Have you ever become aware that an employee has done something inappropriate on social media? Maybe they posted something which they ought to have thought twice about, or maybe you have discovered an entirely inappropriate online conversation?
Determining when it is possible to discipline an employee for their use of social media can be a tricky area.
A recent a Scottish Court of Session decision has helped provide some clarity on the right to privacy and when interactions on WhatsApp may be admitted into misconduct proceedings. This case does seem to have struck the right balance.
The case distinguished WhatsApp from other social media platforms viewing it as more private than others.
In June this year, the court was faced with deciding whether WhatsApp messages exchanged between police officers can be disclosed in the context of misconduct proceedings.
In terms of when a person may reasonably expect a conversation to remain private, the court distinguished between the ‘ordinary member of the public’ and those who are required to comply with specific professional standards whether or not they are at work, such as police officers.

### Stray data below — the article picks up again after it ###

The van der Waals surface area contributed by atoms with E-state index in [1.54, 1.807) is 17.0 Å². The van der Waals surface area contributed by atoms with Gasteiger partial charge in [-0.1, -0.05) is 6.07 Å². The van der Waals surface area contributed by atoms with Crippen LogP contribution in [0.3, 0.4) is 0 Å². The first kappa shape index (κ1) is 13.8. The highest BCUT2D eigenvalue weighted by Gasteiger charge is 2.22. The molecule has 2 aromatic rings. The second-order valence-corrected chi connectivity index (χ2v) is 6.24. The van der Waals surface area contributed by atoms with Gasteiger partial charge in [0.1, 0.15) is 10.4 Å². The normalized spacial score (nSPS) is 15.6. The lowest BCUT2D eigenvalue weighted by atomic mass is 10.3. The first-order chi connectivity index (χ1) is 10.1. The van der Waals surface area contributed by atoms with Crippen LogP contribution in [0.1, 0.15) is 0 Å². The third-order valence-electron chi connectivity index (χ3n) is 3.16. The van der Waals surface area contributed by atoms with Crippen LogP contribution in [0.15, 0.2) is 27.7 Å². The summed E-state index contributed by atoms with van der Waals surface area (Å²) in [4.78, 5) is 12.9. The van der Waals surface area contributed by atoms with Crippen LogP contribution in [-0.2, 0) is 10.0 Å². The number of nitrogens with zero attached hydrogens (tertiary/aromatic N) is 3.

Whilst investigating internal allegations of sexual offences, the Police Service of Scotland (PSS) reviewed a suspect police officer’s phone and found messages sent via WhatsApp on two separate groups, of which other officers were also members.
The PSS described the content of the messages as “blatantly sexist and degrading, racist, anti-Semitic, homophobic, mocking of disability” and showing a “flagrant disregard for police procedures by posting crime scene photos of current investigations”.
Although not used in the criminal investigation, the messages were passed on to the PSS’ professional standards department for them to review in the context of disciplining the officers.
The officers claimed that the use of these messages in the context of the misconduct proceedings was unlawful and infringed their right to privacy. The court disagreed.
Right to privacy?